It is certainly a generous portion of food.   But the only thing that distinguishes the dish is some finely chopped and barely cooked green peppers and onions, which adds a layer of  texture. It comes with a small bowl of Cajun spices, which I sprinkle on top.  My friend thinks the extra spice isn’t necessary but I don’t mind the added heat. Still there is nothing special about the dish.  I am not expecting anything comparable to what is being served a few feet away from me at Minibar, but I am expecting more than this.   

America Eats jambalaya (not the entire portion)

For dessert we order pecan pie and key lime pie.  I don’t eat the pecan pie but word is that it’s a good one.  The key lime pie is deconstructed and absolutely lovely to look at.  What there is of it tastes good. Chef S admires the foam, which he says “holds up well.”  We all agree however, that what we really want is to bite into an actual piece of pie.

America Eats key lime pie

America Eats Tavern has a fun atmosphere and an interesting concept. Chef S knows his food, and he’s expressing satisfaction with most of the dishes. I agree, although the jambalaya doesn’t live up to what one would expect from the nation’s most outstanding chef.  What leaves our party of four a bit cold, however, is the service.  It’s unenthusiastic and detached, and that puts a damper on everything.  We all agree that the prices are high, but if the total experience was better we wouldn’t really mind. 

Throughout the dinner we are continually glancing over to see what’s up at Minibar.  We are so close that we ask someone how he likes it without leaving our seat.  He gives a thumbs up.  After dessert I get up and ask how he and his dining companion managed a reservation.  “Last minute,” he says. I suddenly remember the tweet I saw earlier.  Indeed the woman he is with appears to be tweeting at this very moment. I grab my phone and see that @barenakedcritic is tweeting about every course. “Are you barenaked?” I say. “I follow you on twitter!”  “Who are you?” she asks.  “I’m foodobsessed6.”  She quickly scrolls down the list of people she follows on Twitter.  She follows me too!  We may have stumbled on something that could be adapted for a meet-cute moment in a movie.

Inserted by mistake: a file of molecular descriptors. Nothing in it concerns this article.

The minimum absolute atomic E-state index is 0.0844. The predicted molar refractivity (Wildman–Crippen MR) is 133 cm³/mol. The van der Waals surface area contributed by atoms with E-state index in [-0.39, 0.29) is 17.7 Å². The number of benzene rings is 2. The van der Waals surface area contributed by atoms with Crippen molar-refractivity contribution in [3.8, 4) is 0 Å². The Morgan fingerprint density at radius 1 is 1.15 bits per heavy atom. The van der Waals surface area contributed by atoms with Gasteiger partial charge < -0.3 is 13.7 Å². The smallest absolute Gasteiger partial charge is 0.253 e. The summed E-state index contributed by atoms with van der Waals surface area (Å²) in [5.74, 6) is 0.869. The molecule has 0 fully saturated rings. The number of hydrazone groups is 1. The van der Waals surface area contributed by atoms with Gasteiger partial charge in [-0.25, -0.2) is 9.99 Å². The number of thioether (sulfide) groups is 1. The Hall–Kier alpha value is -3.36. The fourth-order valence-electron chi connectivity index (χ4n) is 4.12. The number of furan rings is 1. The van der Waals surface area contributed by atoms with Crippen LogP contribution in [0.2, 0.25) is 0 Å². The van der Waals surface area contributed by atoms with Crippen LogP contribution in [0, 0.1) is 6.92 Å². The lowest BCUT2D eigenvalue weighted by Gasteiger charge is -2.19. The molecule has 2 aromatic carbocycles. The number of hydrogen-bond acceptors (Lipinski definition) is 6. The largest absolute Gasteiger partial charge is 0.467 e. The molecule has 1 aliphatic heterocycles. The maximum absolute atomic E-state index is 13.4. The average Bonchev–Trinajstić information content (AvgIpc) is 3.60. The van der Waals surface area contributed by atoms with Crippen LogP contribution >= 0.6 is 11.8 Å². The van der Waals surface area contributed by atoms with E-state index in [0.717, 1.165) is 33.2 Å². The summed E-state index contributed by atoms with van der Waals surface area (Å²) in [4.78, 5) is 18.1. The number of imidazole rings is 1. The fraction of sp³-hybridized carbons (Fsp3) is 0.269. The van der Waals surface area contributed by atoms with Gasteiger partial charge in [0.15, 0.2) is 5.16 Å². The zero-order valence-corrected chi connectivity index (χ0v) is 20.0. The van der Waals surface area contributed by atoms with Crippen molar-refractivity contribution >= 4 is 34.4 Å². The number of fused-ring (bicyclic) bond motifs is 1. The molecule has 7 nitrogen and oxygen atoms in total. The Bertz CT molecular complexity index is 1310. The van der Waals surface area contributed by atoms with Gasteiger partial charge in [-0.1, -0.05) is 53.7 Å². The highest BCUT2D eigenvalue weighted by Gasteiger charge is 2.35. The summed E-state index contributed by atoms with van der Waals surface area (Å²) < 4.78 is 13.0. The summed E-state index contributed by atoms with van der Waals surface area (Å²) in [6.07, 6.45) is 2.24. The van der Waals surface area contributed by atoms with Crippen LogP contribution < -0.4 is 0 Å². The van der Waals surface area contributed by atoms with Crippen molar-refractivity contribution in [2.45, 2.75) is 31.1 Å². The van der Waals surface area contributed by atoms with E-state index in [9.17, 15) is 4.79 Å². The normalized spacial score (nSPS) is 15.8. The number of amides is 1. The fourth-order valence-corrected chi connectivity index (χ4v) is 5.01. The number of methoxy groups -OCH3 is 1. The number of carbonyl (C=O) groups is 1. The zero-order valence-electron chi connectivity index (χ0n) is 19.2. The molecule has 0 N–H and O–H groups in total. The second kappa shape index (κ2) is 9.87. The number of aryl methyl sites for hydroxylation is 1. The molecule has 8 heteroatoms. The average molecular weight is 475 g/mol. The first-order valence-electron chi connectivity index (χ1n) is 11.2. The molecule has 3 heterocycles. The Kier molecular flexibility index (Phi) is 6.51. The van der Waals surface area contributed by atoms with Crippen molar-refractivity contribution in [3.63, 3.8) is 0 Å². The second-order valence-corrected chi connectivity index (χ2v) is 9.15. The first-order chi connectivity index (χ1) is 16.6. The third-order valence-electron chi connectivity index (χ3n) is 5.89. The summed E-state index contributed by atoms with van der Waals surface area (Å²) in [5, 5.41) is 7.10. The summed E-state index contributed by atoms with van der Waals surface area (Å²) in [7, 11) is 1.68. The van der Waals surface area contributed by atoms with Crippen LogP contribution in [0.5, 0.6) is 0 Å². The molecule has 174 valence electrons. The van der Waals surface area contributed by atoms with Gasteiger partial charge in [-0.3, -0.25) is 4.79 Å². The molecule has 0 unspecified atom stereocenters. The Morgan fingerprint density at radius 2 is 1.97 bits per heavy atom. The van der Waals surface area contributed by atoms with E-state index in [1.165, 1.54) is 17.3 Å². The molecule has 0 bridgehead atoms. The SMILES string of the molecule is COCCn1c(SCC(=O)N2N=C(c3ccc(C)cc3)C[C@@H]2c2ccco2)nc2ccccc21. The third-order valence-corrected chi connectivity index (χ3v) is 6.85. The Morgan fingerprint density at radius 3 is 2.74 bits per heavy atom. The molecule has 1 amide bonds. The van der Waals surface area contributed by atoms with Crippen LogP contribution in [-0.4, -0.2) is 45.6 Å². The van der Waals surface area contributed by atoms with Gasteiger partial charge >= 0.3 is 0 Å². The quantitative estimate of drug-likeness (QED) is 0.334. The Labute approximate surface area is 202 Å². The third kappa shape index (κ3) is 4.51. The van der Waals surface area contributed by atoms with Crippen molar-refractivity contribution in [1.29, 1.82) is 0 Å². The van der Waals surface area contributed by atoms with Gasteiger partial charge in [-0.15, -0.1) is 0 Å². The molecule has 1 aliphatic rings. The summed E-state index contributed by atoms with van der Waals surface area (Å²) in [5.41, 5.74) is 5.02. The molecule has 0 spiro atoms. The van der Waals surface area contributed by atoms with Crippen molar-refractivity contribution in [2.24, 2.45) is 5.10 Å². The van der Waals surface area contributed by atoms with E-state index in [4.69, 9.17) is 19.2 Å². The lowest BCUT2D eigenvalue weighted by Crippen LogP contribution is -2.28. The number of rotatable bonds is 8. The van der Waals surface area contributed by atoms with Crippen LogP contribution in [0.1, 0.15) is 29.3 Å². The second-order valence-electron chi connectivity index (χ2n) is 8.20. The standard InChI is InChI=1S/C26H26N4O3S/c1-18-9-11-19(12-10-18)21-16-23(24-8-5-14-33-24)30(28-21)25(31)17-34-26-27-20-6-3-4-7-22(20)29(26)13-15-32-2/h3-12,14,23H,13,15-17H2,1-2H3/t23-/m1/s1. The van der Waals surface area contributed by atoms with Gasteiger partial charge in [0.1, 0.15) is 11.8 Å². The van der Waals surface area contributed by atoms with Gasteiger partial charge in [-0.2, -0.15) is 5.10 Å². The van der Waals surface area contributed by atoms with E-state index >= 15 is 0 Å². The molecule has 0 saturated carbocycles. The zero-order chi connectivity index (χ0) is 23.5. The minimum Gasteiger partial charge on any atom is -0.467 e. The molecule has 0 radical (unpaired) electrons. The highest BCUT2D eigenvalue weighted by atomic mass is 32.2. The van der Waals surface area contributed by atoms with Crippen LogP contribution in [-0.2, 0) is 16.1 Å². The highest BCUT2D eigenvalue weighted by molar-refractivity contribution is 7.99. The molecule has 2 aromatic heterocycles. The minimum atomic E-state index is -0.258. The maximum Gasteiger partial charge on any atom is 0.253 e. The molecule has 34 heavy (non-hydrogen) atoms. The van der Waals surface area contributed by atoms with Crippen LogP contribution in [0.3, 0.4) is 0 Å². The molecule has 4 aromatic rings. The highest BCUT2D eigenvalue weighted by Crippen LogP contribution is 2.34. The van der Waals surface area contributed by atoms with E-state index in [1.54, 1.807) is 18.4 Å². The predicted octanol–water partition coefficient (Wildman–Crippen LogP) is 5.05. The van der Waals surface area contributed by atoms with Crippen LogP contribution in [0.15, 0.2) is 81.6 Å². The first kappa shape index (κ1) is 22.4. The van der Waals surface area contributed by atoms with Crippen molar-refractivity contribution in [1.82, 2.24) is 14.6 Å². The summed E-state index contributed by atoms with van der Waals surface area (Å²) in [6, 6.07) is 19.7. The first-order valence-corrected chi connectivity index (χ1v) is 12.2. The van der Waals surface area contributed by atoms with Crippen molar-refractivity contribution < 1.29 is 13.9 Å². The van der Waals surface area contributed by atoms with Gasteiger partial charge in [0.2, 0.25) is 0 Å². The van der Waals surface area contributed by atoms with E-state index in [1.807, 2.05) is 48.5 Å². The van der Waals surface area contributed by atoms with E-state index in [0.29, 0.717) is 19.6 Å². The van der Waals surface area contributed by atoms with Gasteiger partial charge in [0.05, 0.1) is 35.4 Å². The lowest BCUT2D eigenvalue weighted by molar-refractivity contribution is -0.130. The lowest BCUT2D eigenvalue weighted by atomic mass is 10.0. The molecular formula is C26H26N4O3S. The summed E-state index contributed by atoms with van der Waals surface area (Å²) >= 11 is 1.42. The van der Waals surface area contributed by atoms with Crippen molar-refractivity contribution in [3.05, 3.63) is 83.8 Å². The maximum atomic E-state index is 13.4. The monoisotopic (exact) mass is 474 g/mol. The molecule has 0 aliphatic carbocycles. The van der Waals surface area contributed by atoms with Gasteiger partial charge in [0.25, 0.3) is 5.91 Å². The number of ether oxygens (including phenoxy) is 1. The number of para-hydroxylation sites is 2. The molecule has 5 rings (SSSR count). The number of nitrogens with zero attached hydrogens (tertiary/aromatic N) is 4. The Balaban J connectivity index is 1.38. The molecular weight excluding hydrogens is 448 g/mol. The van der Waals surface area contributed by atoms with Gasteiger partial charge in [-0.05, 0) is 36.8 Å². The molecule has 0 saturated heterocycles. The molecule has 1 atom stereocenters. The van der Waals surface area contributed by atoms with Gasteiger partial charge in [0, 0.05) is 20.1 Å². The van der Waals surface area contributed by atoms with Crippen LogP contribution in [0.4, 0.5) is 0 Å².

I am so excited about the random meet-up with @BareNakedCritic that I leave the bag containing my leftover jambalaya under the table.  I have enough for a hearty lunch remaining.  I don’t realize this until we’ve been in the car for ten minutes. I am thoroughly distressed. My husband calls the restaurant and they look for the bag. They tell him it has been tossed. I get on the phone to express my dissatisfaction.  How could they toss my food after only ten minutes, particularly because the server and I had discussed the leftovers during the meal.  They take my number and say they’ll look again.  Yeah, right.

Ten minutes later someone calls and tell me they will make me a single portion of jambalaya to go if I come back down to the restaurant.  I am well out of the city at this point, I tell her.  I’ll be back downtown tomorrow, can I come get it then, I ask?  She actually says yes.  This really is above and beyond.  

I return to the restaurant the next day and the manager could not have been nicer.  I am guessing that it didn’t hurt that I tweeted my loss and subsequent appreciation to @AmericaEatsTvrn. At lunch on Monday, I eagerly savor every bite of the replacement jambalaya. I text my friend (wife of Chef S) about the resolution of the leftovers I left behind and she replies “Wow.  That is impressive.  Leaves a good taste.” Exactly. 

P.S. Speaking of  José Andrés, I recently had dinner at Jaleo in Bethesda and thoroughly enjoyed it.  In fact, since I often say there is nowhere decent to dine in Bethesda, I can now eat my words. Jaleo is a great option.

America Eats Tavern, 405 8th Street, NW, Washington, DC
My rating (on a 1-5 scale):  3.3
America Eats Tavern on Urbanspoon